·         Participation in the generation of scientific knowledge.

With the purpose to improve the quality of education in teachers, it is important to include an adequate faculty development program to educate them on the required competences according to the desired institutional academic excellence. The target of quality education can only be achieved once the quality of teachers is enhanced. This includes the development of competencies for teachers, since they are the primary agents for quality education.

Faculty Development for Clinical Educators of Competencies

Several authors have recommended faculty development programs for clinical educators. It is known that faculty development programs can improve teaching skills and increase scholarly productivity. Training, mentoring, and support directed at medical education appear as crucial for the success of clinician-educators as dedicated research experience is for physician-scientists. Through content analysis, it has been described that the Top 5 major areas that proved to be critical to effective clinical teaching were: question strategies, physical examination instruction, engagement of multiple learner’s levels, learner-focused teaching, and time management.

Teaching in the clinical environment is a multifaceted endeavor that requires innovative approaches and must be recognized as a complex learning situation influenced by the learning content, the setting and the actions and interactions of the participants. University hospitals frequently expect clinicians, untrained in educational practice, to deliver teaching as an adjunct to high levels of patient service delivery. In many health institutions, including teaching hospitals and medical schools, educators still lack a structured career development pathway. Most junior faculty begin their careers with little formal training in education. For this reason, it is imperative to design and implement faculty development programs that lead to a satisfactory and rewarding task for the clinician educator.

One example in Latin America is the School of Medicine at Tecnológico de Monterrey, which is a private, nonprofit university in Mexico that has been developing pedagogical skills among its faculty members. Since its founding in 1978, a student-centered educational approach has been implemented. The faculty members, from basic science to medical science, have been facilitators, using problem-based learning and collaboration as teaching strategies. Faculty have participated in several courses regarding innovative pedagogical methods for higher-education environments. Besides the benefits of the original training program offered by the university, the content was not customized for clinicians who do not educate in a traditional classroom. The Development Program for Clinical Educators (DPCE) is a competency-based model that was designed to train faculty members to educate students in a medical context. The model for the Development Program for Clinical Educators integrates six competencies for faculty members on medical contexts: applying basic teaching skills; fostering learning in the clinical setting; assessing and debriefing performance; managing healthcare-related educational technology; educating on bioethics and citizenship, and managing healthcare educational technologyThe purpose of the Development Program for Clinical Educators was to improve the faculty competencies to be applied to educational scenarios to enhance medical student’s outcomes.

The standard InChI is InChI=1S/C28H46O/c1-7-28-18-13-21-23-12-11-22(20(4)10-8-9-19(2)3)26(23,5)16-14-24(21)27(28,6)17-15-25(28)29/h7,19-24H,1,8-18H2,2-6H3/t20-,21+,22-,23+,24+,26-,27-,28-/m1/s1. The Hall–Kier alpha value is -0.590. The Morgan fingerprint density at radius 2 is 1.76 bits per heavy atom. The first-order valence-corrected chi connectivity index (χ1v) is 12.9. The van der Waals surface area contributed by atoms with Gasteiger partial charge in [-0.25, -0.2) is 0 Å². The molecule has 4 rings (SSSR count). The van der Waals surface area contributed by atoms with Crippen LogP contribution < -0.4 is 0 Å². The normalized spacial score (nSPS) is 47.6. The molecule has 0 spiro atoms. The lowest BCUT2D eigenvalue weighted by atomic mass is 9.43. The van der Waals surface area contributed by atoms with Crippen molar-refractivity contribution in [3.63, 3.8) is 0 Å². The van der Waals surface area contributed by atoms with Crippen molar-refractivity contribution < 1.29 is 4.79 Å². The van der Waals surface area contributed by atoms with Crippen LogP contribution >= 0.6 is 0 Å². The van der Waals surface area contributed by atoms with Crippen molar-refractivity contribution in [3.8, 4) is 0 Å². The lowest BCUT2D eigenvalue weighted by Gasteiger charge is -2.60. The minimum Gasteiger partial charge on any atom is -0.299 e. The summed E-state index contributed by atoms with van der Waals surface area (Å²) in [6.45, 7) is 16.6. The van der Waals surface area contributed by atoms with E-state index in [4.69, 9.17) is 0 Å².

The need for faculty development programs to improve pedagogical practices in medical education is felt by every higher-education institution. The challenge is to upgrade and update the competencies of educators as rapidly as emerging learning trends. Medical education program design should develop an integral approach from several disciplines, perspectives, and competences to graduate doctors for an uncertain future. The educational program must prepare faculty to innovate and propose relevant programs.

Teacher training should be designed to accompany teachers throughout the innovation processes of their educational practice. The ultimate goal of medical teacher training is to improve the quality of both education and care and the innovation of these.


  1. Faculty Development for Clinical Educators: A Competency Model for Continuous Improvement. 2018.  Silvia Olivares, Mildred Vanessa López Cabrera, Martha Ruth Loyola Segura, Jorge E. Valdez-García. In book:  Advancing Medical Education Through Strategic Instructional Design Edition: Advances in Medical Education, Research, and Ethics (AMERE) Book Series Publisher: IGI Global Editors: Jill Stefaniak

  2. El perfil curricular que deberá tener el futuro médico clínico. January 2021. In book: La Academia Mexicana de Cirugía. Épocas, saberes y personajes. Valdez García Jorge. Publisher: Editorial Alfil, S. A. de C. 

  3. Una agenda para el cambio de la educación médica en México (Horizonte 2030). ASOCIACIÓN MEXICANA DE FACULTADES Y ESCUELAS DE MEDICINA, A. C. (AMFEM) Luis Felipe Abreu Hernández, Ricardo Leon Bórquez. Noviembre 2016 MASSON DOYMA MÉXICO S.A.

  4. Perfil por competencias docentes del profesor de Medicina.  ASOCIACIÓN MEXICANA DE FACULTADES Y ESCUELAS DE MEDICINA A. C. (AMFEM). SECCIÓN DE EDUCACIÓN MÉDICA DE LA AMFEM (SEM-AMFEM) Enrique Aguirre Huacuja, Francisca Castellanos Barrales, Humberto Galicia Negrete, Alfredo González Torres, Oscar Fabián Jarquín, Carlos Ojeda Blanco, Joel Sánchez Alor, David Servín, Rosalva C. Vargas Almaraz, J. Jesús Vázquez Esquivel10

Photo by:   Jorge Valdez García